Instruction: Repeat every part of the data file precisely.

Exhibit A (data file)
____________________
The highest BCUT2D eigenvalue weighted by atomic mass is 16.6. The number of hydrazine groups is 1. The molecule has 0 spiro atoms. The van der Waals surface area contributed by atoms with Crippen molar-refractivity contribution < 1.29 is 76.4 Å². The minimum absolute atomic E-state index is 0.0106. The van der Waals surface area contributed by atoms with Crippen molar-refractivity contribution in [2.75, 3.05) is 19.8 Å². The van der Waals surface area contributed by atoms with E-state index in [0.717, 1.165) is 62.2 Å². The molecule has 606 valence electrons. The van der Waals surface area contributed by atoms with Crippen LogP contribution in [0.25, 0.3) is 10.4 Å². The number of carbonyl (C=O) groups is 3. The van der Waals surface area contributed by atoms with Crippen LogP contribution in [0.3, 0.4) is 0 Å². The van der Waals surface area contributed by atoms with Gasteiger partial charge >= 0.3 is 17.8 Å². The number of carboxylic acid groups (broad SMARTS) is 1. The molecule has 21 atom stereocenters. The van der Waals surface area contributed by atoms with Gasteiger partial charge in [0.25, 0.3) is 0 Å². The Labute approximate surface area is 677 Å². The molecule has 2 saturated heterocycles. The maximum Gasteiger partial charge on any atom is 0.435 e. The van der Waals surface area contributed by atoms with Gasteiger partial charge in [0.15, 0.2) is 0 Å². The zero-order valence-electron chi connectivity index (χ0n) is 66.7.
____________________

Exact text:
The highest BCUT2D eigenvalue weighted by atomic mass is 16.6. The number of hydrazine groups is 1. The molecule has 0 spiro atoms. The van der Waals surface area contributed by atoms with Crippen molar-refractivity contribution < 1.29 is 76.4 Å². The minimum absolute atomic E-state index is 0.0106. The van der Waals surface area contributed by atoms with Crippen molar-refractivity contribution in [2.75, 3.05) is 19.8 Å². The van der Waals surface area contributed by atoms with E-state index in [0.717, 1.165) is 62.2 Å². The molecule has 606 valence electrons. The van der Waals surface area contributed by atoms with Crippen LogP contribution in [0.25, 0.3) is 10.4 Å². The number of carbonyl (C=O) groups is 3. The van der Waals surface area contributed by atoms with Crippen LogP contribution in [0.3, 0.4) is 0 Å². The van der Waals surface area contributed by atoms with Gasteiger partial charge >= 0.3 is 17.8 Å². The number of carboxylic acid groups (broad SMARTS) is 1. The molecule has 21 atom stereocenters. The van der Waals surface area contributed by atoms with Gasteiger partial charge in [0.25, 0.3) is 0 Å². The Labute approximate surface area is 677 Å². The molecule has 2 saturated heterocycles. The maximum Gasteiger partial charge on any atom is 0.435 e. The van der Waals surface area contributed by atoms with Gasteiger partial charge in [0.15, 0.2) is 0 Å². The zero-order valence-electron chi connectivity index (χ0n) is 66.7.